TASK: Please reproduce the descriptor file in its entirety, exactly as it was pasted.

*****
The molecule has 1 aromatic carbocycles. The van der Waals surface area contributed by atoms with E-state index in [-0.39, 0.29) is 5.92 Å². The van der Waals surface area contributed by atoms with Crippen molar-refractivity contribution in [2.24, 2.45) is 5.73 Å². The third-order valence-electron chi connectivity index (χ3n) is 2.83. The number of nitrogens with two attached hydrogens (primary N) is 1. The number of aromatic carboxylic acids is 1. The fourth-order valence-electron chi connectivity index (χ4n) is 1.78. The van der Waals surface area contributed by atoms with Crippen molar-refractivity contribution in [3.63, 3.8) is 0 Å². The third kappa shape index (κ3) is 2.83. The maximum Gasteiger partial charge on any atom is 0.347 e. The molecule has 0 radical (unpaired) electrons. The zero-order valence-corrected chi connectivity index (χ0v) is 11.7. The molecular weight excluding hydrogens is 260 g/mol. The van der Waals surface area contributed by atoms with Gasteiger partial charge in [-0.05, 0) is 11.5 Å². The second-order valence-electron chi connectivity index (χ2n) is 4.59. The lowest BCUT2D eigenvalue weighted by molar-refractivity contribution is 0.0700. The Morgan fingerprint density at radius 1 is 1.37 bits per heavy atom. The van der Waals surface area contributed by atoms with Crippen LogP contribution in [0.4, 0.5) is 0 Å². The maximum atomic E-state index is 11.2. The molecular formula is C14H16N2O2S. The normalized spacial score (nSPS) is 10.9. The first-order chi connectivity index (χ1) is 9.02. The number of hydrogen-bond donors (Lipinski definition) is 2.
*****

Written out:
The molecule has 1 aromatic carbocycles. The van der Waals surface area contributed by atoms with E-state index in [-0.39, 0.29) is 5.92 Å². The van der Waals surface area contributed by atoms with Crippen molar-refractivity contribution in [2.24, 2.45) is 5.73 Å². The third-order valence-electron chi connectivity index (χ3n) is 2.83. The number of nitrogens with two attached hydrogens (primary N) is 1. The number of aromatic carboxylic acids is 1. The fourth-order valence-electron chi connectivity index (χ4n) is 1.78. The van der Waals surface area contributed by atoms with Crippen molar-refractivity contribution in [3.63, 3.8) is 0 Å². The third kappa shape index (κ3) is 2.83. The maximum Gasteiger partial charge on any atom is 0.347 e. The molecule has 0 radical (unpaired) electrons. The zero-order valence-corrected chi connectivity index (χ0v) is 11.7. The molecular weight excluding hydrogens is 260 g/mol. The van der Waals surface area contributed by atoms with Gasteiger partial charge in [-0.05, 0) is 11.5 Å². The second-order valence-electron chi connectivity index (χ2n) is 4.59. The lowest BCUT2D eigenvalue weighted by molar-refractivity contribution is 0.0700. The Morgan fingerprint density at radius 1 is 1.37 bits per heavy atom. The van der Waals surface area contributed by atoms with Crippen LogP contribution in [0.4, 0.5) is 0 Å². The maximum atomic E-state index is 11.2. The molecular formula is C14H16N2O2S. The normalized spacial score (nSPS) is 10.9. The first-order chi connectivity index (χ1) is 9.02. The number of hydrogen-bond donors (Lipinski definition) is 2.